he failure to follow the pro!edure mandated under %. Controlled #recursors and Essential C2emicals. he !hain of !ustody re0uirement performs this fun!tion in that it ensures that unne!essary doubts !on!erning the identity of the eviden!e are removed. he Court finds that the apprehending offi!ers failed to !omply with the guidelines set under %. -!!ordingly. immediately after seiGure and !onfis!ation.D1 . or hisEher representative or !ounsel. &o. '14D states: Sec"io& 91. and7or "urrendered %angerous %rugs. !ontrolled pre!ursors and essential !hemi!als. I he =D9. #lant "ources of %angerous %rugs. he !ourt !annot presume what these grounds are or that they even e(ist. non-!omplian!e with the pro!edure shall not render void and invalid the seiGure and !ustody of the drugs only when: (1A su!h non-!omplian!e . seiGed andEor surrendered. S=<1 @lanillo himself admitted that the marking of the seiGed items was done in the poli!e station and not immediately after the buy-bust operation.-. and any ele!ted publi! offi!ial who shall be re0uired to sign the !opies of the inventory and be given a !opy thereof.. plant sour!es of dangerous drugs. -part from showing that the elements of possession or sale are present. &o. &o. '14D and its *%% #u7" 8e ')eCu'"ely e@pl'i&e).D1 he identity of the prohibited drug must be established with moral !ertainty. Custody and %isposition of Confiscated. physi!ally inventory and photograph the same in the presen!e of the a!!used or the personEs from whom su!h items were !onfis!ated andEor seiGed. a representative from the media and the Department of 5usti!e (D<5A.shall take !harge and have !ustody of all dangerous drugs. as well as instrumentsEparaphernalia andEor laboratory e0uipment so !onfis!ated. the fa!t that the substan!e illegally possessed and sold in the first pla!e is the same substan!e offered in !ourt as e(hibit must likewise be established with the same degree of !ertitude as that needed to sustain a guilty verdi!t.-. for proper disposition in the following manner: (1A he apprehending team having initial !ustody and !ontrol of the drugs shall.-. Instruments7#arap2ernalia and7or La'oratory ECuipment. "ei5ed. Se!tion +1 of %. he 8ustifiable ground for non-!omplian!e must be proven as a fa!t. he corpus delicti should be identified with unwavering e(a!titude. '14D and its *%%.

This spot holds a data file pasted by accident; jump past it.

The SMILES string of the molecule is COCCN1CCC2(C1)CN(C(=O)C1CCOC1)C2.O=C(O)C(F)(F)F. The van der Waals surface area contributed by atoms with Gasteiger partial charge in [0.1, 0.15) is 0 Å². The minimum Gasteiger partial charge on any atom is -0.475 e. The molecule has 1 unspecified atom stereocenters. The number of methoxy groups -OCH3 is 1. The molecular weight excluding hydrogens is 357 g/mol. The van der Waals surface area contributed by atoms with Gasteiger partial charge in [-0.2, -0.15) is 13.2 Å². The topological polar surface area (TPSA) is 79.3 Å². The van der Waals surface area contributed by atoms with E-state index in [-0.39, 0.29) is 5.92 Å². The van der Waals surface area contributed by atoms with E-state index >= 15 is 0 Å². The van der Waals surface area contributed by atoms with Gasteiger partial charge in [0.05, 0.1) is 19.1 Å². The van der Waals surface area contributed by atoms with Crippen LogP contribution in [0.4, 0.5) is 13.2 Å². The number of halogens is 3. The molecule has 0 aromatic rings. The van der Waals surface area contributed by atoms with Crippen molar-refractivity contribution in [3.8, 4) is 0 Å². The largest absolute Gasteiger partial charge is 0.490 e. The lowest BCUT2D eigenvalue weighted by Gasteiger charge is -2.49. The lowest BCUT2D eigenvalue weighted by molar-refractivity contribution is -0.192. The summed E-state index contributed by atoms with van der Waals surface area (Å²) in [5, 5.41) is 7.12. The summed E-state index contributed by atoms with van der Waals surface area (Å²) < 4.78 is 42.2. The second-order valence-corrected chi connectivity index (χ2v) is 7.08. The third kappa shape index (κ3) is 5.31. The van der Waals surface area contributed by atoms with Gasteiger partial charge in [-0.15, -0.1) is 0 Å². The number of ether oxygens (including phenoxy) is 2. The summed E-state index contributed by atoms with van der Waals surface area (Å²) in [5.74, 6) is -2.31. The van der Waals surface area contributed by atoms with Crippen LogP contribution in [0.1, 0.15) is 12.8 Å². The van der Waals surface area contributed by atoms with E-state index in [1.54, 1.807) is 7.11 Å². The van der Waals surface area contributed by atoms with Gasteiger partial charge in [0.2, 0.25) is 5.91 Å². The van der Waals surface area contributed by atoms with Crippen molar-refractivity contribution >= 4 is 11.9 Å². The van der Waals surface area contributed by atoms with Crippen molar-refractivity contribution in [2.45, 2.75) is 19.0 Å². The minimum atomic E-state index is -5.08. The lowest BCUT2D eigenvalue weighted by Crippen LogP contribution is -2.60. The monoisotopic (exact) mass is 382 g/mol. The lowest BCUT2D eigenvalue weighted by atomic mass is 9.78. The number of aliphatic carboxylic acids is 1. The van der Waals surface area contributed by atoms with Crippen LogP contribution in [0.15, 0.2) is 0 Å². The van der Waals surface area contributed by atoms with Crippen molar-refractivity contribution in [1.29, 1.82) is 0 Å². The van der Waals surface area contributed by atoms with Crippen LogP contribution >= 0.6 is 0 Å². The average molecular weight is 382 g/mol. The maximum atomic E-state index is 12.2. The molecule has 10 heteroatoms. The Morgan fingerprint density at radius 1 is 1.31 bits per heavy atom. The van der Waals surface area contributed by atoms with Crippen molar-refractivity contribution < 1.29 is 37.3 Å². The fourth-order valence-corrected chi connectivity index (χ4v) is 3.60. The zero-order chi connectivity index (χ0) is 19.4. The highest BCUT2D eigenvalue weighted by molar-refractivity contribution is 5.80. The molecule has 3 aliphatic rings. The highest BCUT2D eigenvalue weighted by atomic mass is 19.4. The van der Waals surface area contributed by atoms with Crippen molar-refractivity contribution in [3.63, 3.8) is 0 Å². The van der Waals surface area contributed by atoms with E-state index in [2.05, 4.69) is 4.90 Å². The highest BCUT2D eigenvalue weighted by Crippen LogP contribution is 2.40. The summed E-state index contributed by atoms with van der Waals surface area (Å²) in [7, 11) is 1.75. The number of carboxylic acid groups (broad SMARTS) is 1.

the prose!ution1s failure to prove that the spe!imen submitted for laboratory e(amination was the same one allegedly seiGed from appellant is fatal to the prose!ution1s !ase. where it was and what happened to it while in the witness1 possession. )oreover. here was also no mention that representatives from the media and from the D<5. were present during this inventory. it is from the testimony of every witness who handled the eviden!e that a reliable assuran!e !an be derived that the eviden!e presented in !ourt and that seiGed from the a!!used are one and the same.. from the moment the item was pi!ked up to the time it is offered in eviden!e. -s a method of authenti!ating eviden!e. that the integrity of the seiGed items has been ade0uately preserved through an unbroken !hain of !ustody is enough to engender reasonable doubt on the guilt of an a!!used. &o. here must be proof that these two (+A re0uirements were met before su!h non-!omplian!e may be said to fall within the s!ope of the proviso. the !hain of !ustody rule re0uires that the admission of an e(hibit be pre!eded by eviden!e suffi!ient to support a finding that the matter in 0uestion is what the proponent !laims it to be. the !ondition in whi!h it was re!eived and the !ondition in whi!h it was delivered to the ne(t link in the !hain. *ndeed. in su!h a way that every person who tou!hed the e(hibit would des!ribe how and from whom it was re!eived. and only upon seeing the items for the first time at the poli!e station. '14D and its *%%. . the assigned investigator. Jadao. who marked the seiGed items. there was no physi!al inventory made or photographs of the seiGed items taken under the !ir!umstan!es re0uired by %.D+ is attended by 8ustifiable grounds" and (+A the integrity and the evidentiary value of the seiGed items are properly preserved by the apprehending team. hese witnesses would then des!ribe the pre!autions taken to ensure that there had been no !hange in the !ondition of the item and no opportunity for someone not in the !hain to have possession of the same. . through !onvin!ing proof. *t would in!lude testimony about every link in the !hain. -!!ordingly. but moral !ertainty is re0uired as to every proposition of proof re0uisite to !onstitute the offense.!onvi!tion !annot be sustained if there is a persistent doubt on the identity of the drug. and any ele!ted offi!ial.D+ . he prose!ution never e(plained the reasons for these lapses. -bsolute !ertainty of guilt is not demanded by the law to !onvi!t a person !harged with a !rime. %easonable doubt is that doubt engendered by an investigation of the whole proof and an inability after su!h investigation to let the mind rest upon the !ertainty of guilt. *ndeed.-. the failure to establish. *n this !ase. it was admitted that it was S=<.